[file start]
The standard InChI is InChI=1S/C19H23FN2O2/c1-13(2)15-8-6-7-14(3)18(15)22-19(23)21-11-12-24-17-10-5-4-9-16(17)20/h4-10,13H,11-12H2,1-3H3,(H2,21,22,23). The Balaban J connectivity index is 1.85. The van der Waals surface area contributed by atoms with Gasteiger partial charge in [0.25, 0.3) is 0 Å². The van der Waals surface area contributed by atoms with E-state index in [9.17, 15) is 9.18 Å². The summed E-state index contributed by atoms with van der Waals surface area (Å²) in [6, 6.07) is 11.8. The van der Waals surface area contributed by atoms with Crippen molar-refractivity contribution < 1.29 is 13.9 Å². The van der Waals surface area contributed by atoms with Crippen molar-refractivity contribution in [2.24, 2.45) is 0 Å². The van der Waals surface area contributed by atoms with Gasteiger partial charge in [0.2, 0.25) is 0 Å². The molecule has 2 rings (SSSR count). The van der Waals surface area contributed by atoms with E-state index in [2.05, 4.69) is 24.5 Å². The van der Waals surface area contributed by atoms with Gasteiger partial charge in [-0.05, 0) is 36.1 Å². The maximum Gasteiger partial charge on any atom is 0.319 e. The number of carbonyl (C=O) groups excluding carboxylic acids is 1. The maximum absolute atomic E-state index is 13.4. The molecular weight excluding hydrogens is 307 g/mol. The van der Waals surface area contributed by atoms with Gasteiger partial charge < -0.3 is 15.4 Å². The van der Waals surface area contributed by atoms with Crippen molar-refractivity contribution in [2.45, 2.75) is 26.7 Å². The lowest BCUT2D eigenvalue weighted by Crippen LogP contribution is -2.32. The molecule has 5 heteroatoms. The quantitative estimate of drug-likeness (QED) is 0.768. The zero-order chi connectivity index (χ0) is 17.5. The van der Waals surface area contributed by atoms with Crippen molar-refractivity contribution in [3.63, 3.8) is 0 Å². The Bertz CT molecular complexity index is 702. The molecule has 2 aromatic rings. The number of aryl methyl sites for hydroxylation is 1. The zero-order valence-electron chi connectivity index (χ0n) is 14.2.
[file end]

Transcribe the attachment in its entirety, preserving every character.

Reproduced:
The standard InChI is InChI=1S/C19H23FN2O2/c1-13(2)15-8-6-7-14(3)18(15)22-19(23)21-11-12-24-17-10-5-4-9-16(17)20/h4-10,13H,11-12H2,1-3H3,(H2,21,22,23). The Balaban J connectivity index is 1.85. The van der Waals surface area contributed by atoms with Gasteiger partial charge in [0.25, 0.3) is 0 Å². The van der Waals surface area contributed by atoms with E-state index in [9.17, 15) is 9.18 Å². The summed E-state index contributed by atoms with van der Waals surface area (Å²) in [6, 6.07) is 11.8. The van der Waals surface area contributed by atoms with Crippen molar-refractivity contribution < 1.29 is 13.9 Å². The van der Waals surface area contributed by atoms with Crippen molar-refractivity contribution in [2.24, 2.45) is 0 Å². The van der Waals surface area contributed by atoms with Gasteiger partial charge in [0.2, 0.25) is 0 Å². The molecule has 2 rings (SSSR count). The van der Waals surface area contributed by atoms with E-state index in [2.05, 4.69) is 24.5 Å². The van der Waals surface area contributed by atoms with Gasteiger partial charge in [-0.05, 0) is 36.1 Å². The maximum Gasteiger partial charge on any atom is 0.319 e. The number of carbonyl (C=O) groups excluding carboxylic acids is 1. The maximum absolute atomic E-state index is 13.4. The molecular weight excluding hydrogens is 307 g/mol. The van der Waals surface area contributed by atoms with Gasteiger partial charge < -0.3 is 15.4 Å². The van der Waals surface area contributed by atoms with Crippen molar-refractivity contribution in [2.45, 2.75) is 26.7 Å². The lowest BCUT2D eigenvalue weighted by Crippen LogP contribution is -2.32. The molecule has 5 heteroatoms. The quantitative estimate of drug-likeness (QED) is 0.768. The zero-order chi connectivity index (χ0) is 17.5. The van der Waals surface area contributed by atoms with Crippen molar-refractivity contribution in [3.63, 3.8) is 0 Å². The Bertz CT molecular complexity index is 702. The molecule has 2 aromatic rings. The number of aryl methyl sites for hydroxylation is 1. The zero-order valence-electron chi connectivity index (χ0n) is 14.2.